Zepto Joins Reverse Flip Parade; Eyes India IPO In 2026

Zepto Joins Reverse Flip Parade; Eyes India IPO In 2026


The quick commerce unicorn is looking to join the likes of Eruditus, RazorPay, Pine Labs, Groww and others in the reverse flipping queue, sources said

While Zepto’s reverse flipping structure has not yet been finalised, the startup is eyeing a 2024 date to register itself as an Indian company

Investors could potentially be taxed at 33%-42% for this transaction as per Indian laws, which would result in an outlay of close to $600 Mn, according to finance professionals

Another Indian unicorn is looking to reverse flip to India. Nexus-backed zepto is looking to join the likes of Eruditus, RazorPay, Pine Labs, and Groww in the reverse flipping queue, sources close to the company told Inc42.

But as seen in the case of PhonePe, where the tax liability was as high as $900 Mn, most of these unicorns are playing the waiting game and figuring out the best reverse flipping structure.

While Zepto’s reverse flipping structure has not yet been finalised, the startup is eyeing a 2024 date to register itself as an Indian company. The sources said the company is planning a public listing by 2026 after meeting its EBITDA profitability targets in 2024. In FY23, Zepto reported a net loss of INR 1,272.4 Cr.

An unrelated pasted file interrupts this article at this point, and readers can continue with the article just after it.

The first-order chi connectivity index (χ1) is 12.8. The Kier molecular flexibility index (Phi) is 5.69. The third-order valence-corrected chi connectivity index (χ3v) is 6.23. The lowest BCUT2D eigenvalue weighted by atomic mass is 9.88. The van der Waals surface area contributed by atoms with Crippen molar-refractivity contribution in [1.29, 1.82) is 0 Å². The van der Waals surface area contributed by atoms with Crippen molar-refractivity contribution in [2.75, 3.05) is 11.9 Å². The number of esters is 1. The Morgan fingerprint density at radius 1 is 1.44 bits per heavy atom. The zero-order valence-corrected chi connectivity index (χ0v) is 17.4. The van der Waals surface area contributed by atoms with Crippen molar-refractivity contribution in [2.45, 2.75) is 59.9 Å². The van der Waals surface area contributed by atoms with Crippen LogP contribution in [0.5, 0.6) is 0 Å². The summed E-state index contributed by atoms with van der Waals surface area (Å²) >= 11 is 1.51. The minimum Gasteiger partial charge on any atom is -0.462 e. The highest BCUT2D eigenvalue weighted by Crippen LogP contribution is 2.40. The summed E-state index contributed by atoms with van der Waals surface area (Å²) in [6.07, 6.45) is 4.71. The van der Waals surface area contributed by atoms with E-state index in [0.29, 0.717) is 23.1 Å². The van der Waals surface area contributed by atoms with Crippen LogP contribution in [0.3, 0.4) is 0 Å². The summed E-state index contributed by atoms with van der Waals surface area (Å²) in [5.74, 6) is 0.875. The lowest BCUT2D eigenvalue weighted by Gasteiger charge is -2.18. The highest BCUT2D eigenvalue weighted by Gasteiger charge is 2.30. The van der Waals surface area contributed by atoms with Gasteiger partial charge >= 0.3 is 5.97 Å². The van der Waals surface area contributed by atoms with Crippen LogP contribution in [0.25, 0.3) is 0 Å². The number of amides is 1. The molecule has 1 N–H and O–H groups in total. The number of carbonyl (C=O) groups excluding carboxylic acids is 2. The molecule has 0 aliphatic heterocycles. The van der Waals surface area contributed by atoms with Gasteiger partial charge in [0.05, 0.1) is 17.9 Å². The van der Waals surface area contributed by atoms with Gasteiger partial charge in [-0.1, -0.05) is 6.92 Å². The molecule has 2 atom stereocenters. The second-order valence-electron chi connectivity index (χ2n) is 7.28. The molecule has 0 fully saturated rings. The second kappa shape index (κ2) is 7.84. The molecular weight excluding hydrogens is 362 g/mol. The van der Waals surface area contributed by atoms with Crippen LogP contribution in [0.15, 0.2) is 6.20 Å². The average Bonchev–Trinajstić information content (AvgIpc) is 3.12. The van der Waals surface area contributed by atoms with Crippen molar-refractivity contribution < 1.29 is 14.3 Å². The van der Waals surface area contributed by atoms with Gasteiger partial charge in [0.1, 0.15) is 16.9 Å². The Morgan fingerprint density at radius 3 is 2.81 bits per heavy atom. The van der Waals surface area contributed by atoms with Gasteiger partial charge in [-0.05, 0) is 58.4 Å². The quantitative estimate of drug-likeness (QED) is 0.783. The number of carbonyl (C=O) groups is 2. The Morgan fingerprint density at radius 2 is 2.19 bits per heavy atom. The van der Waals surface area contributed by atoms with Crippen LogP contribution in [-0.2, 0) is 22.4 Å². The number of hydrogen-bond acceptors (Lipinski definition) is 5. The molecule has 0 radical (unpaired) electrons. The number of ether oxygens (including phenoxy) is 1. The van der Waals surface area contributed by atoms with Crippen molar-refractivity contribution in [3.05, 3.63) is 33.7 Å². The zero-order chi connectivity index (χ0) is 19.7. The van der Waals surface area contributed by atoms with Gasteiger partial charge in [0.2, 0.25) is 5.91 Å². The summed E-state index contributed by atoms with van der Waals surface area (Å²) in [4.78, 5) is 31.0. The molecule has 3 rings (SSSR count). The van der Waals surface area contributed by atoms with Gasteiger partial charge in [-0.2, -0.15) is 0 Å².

As per one of the sources, Zepto is trying to flip through a share swap, where shareholders of the Singapore company will receive shares of the Indian entity, and the Singapore entity will be liquidated. However, Inc42 couldn’t get a confirmation of the ratio for the share swap, if at all one takes place. The Mumbai-based company did not respond to our questions on the reverse flipping.

For the sake of clarity, Kiranakart Technologies Private Limited is the Indian entity operating Zepto, while its Singaporean holding company is Kiranakart PTE LTD. In this case, the Singapore entity holds most of the shares of the Indian entity. Zepto’s investors get shares of the Singapore company and indirectly hold shares in the Indian company.

Reverse flipping via share swap would give shareholders of Kiranakart PTE LTD shares of Kiranakart Technologies Private Limited.

“From an Indian taxation point of view, investors are getting the shares of the Indian company for virtually nothing. But these shares will have a huge value when they are acquired. The purchase price will be zero and the tax liability will apply to the total value of the shares acquired,” according to a finance professional who was earlier a CFO at two ecommerce companies.

The quick commerce unicorn is currently valued at close to $1.4 Bn, and even though investors would acquire shares for zero, the value of each share in the company would measure up to this valuation.

Investors could potentially be taxed at 33%-42% for this transaction as per Indian laws, which would result in an outlay of close to $600 Mn at the highest rate of 42%.

“The tax liability will be very high, but the company is looking to take this step in pursuit of a public listing in the next two years,” the finance professional added.

Of course, there are other options available for startups looking to redomicile to India. For instance, Groww is also looking at the amalgamation route to merge the foreign entity with the Indian entity. It’s not yet clear whether Zepto will opt for this route or go for a share swap.

As we will see, there are challenges in both the approaches, and companies, in particular, are looking to avoid a large tax outlay while reverse flipping.

Taxes & Reverse Flipping